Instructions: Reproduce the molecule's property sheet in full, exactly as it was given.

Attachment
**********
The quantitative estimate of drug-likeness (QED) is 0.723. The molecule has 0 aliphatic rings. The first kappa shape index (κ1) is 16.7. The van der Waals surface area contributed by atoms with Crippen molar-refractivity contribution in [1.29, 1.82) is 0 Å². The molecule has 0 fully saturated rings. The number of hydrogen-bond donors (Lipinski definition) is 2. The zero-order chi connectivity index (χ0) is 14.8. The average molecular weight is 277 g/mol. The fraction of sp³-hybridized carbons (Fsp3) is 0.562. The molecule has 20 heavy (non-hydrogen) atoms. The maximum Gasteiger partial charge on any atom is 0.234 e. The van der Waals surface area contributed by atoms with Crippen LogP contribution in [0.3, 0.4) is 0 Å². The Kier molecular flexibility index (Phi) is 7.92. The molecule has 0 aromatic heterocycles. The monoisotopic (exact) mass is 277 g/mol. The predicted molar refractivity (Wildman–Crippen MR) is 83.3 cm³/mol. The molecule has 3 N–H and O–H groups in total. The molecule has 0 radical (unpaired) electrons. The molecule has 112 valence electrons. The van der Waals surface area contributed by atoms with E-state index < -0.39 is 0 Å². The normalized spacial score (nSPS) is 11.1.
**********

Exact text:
The quantitative estimate of drug-likeness (QED) is 0.723. The molecule has 0 aliphatic rings. The first kappa shape index (κ1) is 16.7. The van der Waals surface area contributed by atoms with Crippen molar-refractivity contribution in [1.29, 1.82) is 0 Å². The molecule has 0 fully saturated rings. The number of hydrogen-bond donors (Lipinski definition) is 2. The zero-order chi connectivity index (χ0) is 14.8. The average molecular weight is 277 g/mol. The fraction of sp³-hybridized carbons (Fsp3) is 0.562. The molecule has 20 heavy (non-hydrogen) atoms. The maximum Gasteiger partial charge on any atom is 0.234 e. The van der Waals surface area contributed by atoms with Crippen LogP contribution in [0.3, 0.4) is 0 Å². The Kier molecular flexibility index (Phi) is 7.92. The molecule has 0 aromatic heterocycles. The monoisotopic (exact) mass is 277 g/mol. The predicted molar refractivity (Wildman–Crippen MR) is 83.3 cm³/mol. The molecule has 3 N–H and O–H groups in total. The molecule has 0 radical (unpaired) electrons. The molecule has 112 valence electrons. The van der Waals surface area contributed by atoms with E-state index < -0.39 is 0 Å². The normalized spacial score (nSPS) is 11.1.